Pondering the fate of Win 3.1 (YAU-PC)
by Alan Zisman
(c) 1999. First
published in Vancouver Computes,
Dave Francis wondered:
I just received a new computer at work with Windows
Every time I booted up my old computer with Windows 3.1 OS the numbers
lock would stay engaged, however, when I leave numbers lock on and
on my new computer I have to activate numbers lock every time I go into
Windows 95. Is there any way I can go into settings so that
lock is on all the time?
Alan Zisman wrote back:
Try adding a line reading:
Alternatively, check the system CMOS BIOS setup...
often there's a NumLock
On/Off command there.
Jim Thorleifson asked:
I have a Dell 200 MHz classic Pentium and am
upgrading the processor. I have heard about an AMD K6-2- 3D chip that
drop right in but have been unable to find any reviews. Is this a good
option and are there any other alternatives?
Alan Zisman answered:
The K6-2 is probably the best alternative for you-- if
your system bus
and BIOS will allow it (many or most P-200s will)... for reviews, check
Tom's Hardware Page (www.tomshardware.com).
The K6-2 is currently the best-selling CPU in the
US... outselling the
Pentium-II in retail-sold computers.
J. Moore wondered:
I have a network of windows95 systems, no real
server.I need to eliminate
the logon at startup.
Alan Zisman responded:
Open Control Panel... double-click on the Network
Change the Primary Network Logon setting from Client
for Microsoft Networks
to Windows Logon.
When you're asked for a logon, type a name (any name
will do), and leave
the password blank.
You'll be asked to confirm the password-- leave it
blank and just press
Enter (or click OK).
After that, you won't be asked to log on anymore.
Berry Van Hombeeck queried :
Is there a driver (or other option) to use the PC's
as Wave-device ? There was one for Win3.x, but for Windows95 ?
Alan Zisman replied:
There is no Win95 speaker driver... but the Win 3.1
one works as well
(or poorly) as ever.
Kevin Anderson pondered:
What is the write.exe in the Windows 95 directory?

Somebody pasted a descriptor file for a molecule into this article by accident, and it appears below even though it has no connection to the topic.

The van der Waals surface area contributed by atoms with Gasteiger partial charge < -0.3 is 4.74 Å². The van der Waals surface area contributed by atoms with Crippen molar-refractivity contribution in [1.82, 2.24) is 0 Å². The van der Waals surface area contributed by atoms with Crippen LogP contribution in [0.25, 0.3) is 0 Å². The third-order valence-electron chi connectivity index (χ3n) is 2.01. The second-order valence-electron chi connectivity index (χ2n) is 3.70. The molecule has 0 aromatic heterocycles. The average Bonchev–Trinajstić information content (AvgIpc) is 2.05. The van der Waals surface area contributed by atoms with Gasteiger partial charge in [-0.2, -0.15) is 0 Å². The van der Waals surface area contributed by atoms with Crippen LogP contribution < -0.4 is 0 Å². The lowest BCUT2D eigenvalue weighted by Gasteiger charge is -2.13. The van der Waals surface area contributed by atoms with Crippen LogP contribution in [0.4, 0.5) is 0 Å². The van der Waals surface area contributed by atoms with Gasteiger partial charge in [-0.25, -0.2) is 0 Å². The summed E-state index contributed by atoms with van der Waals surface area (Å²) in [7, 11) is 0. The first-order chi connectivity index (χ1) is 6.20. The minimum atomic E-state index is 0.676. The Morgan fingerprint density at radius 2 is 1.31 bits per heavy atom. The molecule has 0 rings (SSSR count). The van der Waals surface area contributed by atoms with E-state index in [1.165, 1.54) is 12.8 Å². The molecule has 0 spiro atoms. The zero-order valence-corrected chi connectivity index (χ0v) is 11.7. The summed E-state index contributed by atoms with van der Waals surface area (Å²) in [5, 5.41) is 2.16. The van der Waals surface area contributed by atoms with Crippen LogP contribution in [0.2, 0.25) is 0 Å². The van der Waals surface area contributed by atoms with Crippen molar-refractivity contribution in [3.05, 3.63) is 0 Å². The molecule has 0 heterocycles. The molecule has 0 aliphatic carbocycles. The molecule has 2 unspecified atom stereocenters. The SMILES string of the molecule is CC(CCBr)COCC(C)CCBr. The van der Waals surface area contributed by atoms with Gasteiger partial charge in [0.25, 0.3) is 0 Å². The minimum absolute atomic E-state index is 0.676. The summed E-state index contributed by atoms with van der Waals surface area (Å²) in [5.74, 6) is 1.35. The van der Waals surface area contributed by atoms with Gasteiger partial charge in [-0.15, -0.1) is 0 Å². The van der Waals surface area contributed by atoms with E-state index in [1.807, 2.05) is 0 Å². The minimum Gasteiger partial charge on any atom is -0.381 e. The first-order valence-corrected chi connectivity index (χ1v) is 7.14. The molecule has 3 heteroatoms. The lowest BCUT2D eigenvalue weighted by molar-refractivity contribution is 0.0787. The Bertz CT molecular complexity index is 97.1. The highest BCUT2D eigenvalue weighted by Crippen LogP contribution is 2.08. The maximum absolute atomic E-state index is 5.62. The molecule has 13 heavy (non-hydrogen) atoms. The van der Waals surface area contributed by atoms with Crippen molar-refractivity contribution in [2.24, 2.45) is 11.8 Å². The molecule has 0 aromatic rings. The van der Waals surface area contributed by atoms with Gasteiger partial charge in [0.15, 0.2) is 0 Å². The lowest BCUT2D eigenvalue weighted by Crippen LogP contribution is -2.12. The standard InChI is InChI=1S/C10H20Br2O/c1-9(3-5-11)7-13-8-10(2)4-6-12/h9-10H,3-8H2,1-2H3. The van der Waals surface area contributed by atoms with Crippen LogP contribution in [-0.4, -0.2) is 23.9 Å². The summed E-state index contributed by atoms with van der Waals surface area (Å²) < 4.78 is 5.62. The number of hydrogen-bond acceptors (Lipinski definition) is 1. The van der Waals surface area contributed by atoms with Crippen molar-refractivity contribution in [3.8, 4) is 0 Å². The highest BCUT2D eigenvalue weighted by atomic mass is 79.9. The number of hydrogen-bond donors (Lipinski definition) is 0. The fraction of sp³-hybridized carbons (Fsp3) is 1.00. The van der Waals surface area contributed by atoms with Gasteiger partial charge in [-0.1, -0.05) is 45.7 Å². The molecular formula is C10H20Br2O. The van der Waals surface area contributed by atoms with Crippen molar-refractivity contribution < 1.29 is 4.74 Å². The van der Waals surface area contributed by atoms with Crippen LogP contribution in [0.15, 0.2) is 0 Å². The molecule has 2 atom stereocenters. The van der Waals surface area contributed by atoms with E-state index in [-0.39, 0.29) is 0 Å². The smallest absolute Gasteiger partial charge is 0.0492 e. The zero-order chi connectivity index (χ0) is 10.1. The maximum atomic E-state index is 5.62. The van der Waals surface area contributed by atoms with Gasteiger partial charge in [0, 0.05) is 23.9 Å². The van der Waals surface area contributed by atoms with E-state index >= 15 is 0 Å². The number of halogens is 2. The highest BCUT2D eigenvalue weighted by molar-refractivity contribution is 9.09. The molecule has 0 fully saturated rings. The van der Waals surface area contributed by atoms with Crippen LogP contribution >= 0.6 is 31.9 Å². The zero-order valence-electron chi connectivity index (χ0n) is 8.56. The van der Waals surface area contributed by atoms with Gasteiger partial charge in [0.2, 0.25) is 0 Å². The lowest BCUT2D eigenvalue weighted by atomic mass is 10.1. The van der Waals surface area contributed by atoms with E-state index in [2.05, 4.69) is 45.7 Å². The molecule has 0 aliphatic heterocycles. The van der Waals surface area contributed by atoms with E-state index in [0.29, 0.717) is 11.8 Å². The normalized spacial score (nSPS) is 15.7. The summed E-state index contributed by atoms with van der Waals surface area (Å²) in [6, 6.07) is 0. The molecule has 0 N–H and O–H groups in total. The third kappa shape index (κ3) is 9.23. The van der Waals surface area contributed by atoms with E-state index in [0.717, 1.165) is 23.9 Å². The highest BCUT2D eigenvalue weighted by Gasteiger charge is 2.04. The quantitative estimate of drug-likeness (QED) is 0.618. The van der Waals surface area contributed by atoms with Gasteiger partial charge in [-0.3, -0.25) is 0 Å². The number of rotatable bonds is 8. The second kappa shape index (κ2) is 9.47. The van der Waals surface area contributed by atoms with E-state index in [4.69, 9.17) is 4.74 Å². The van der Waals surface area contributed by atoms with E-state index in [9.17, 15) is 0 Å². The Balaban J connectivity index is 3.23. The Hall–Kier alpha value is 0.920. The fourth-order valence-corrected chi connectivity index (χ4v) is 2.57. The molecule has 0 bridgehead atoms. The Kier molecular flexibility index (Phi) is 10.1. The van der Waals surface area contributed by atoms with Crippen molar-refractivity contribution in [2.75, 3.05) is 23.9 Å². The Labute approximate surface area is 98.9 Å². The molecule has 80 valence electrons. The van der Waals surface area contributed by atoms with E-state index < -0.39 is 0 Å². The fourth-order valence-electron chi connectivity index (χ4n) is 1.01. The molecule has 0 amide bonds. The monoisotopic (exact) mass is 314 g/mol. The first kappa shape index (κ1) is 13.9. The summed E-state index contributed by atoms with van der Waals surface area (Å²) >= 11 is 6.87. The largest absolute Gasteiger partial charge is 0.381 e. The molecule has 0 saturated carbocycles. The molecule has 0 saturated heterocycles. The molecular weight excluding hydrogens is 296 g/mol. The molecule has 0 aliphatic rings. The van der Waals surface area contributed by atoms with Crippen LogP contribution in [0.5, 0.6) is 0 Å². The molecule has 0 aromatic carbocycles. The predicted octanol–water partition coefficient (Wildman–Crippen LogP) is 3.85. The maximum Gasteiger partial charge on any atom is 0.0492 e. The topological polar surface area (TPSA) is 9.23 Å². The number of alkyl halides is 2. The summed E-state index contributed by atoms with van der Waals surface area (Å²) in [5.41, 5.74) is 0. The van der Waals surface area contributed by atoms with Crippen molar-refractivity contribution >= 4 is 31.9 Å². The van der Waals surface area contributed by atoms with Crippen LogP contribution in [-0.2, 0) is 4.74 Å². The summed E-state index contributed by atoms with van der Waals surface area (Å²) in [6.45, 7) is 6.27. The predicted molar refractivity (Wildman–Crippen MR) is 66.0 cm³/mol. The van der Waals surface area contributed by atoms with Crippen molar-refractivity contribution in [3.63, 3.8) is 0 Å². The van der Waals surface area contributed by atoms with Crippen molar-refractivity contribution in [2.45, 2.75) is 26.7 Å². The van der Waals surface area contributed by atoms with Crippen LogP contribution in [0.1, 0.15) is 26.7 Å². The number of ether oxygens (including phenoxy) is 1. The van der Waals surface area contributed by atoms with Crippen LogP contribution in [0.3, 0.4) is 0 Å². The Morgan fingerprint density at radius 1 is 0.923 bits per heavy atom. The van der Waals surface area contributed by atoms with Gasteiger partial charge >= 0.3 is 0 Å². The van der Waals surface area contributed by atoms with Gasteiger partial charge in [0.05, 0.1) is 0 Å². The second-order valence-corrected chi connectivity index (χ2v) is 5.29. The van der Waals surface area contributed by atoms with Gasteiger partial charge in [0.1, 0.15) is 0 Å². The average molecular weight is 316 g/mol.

It's only 5K,
so it's too big to be a shortcut and too small to actually be Write
being about 250K, is even larger than WordPad). Opening it only
to open WordPad?
Alan Zisman pontificated:
That's correct (I almost wrote 'that's write, er
right')... it's just
a pointer to WordPad. It's only there to re-direct any Win 3.x software
that's coded to look for Write.
You can replace it with a copy of Write.exe ?borrowed?
from a Windows
3.1 system?Write has a number of functions, such as headers/footers and
page breaks, that Microsoft left out of the newer WordPad.
ALLAN FUNG questioned :
Even with NT only on the drive, I still get a
bootloader menu with
two items: 1)WinNT and 2) winNT (vga). Both choices seem to bring
up the same results. Do you know the reason for the two items
I understand the thing about FAT32 not being
compatible with NT,
but I keep wondering why the install hung when I had win98 on the
I'm going to try to get win98 back on the drive - in its own partition.
Alan Zisman answered:
1) The NT(VGA) option is sort of the NT-equivalent to
W9x's Safe Mode...
a way to boot up even if your video driver is incorrect.
2) If your C: partition was a FAT32 W98 partition, it
would cause the
installation problem you describe. In order to have W9x and NT on the
machine, you need a FAT16 C: partition-- even if either or both of the
OS's are installed onto a different partition.
Both require a tiny bit of boot files on the C:
partition... and FAT16
is the only common file system.
Jim Jeffcoat wrote:
What exactly will happen with Windows 3.1, 3.11,
etc. (or for that
matter DOS 6.2x) after 12/31/1999 ?
Will it be functional at all? Will some things
Alan Zisman responded:
Microsoft has released two different File Manager Y2K
for Windows for Workgroups 3.1x, and the other for plain Windows 3.1x.
These correct problems in that program sorting files by date. (Check
Other than that, the Windows 3.1 family should continue to work as
That?s assuming your system bios that can handle the
date change (or
has been patched using something like Symantec's free test &
HOWEVER... that doesn't guarantee that individual
applications or individual
datafiles will work correctly. For example, Microsoft claims that MS
1.0 and 2.0 is NOT Y2K compliant, and cannot be patched to be made
As a result, they also list versions of Office that
contain that Access version as non-compliant.
Being non-compliant does not mean that the program or
stop working, but that if your data specifically requires date-related
sorts or calculations, it will not return accurate results. Many Access
databases, for example, are not date-dependent, and would continue
to work as advertised.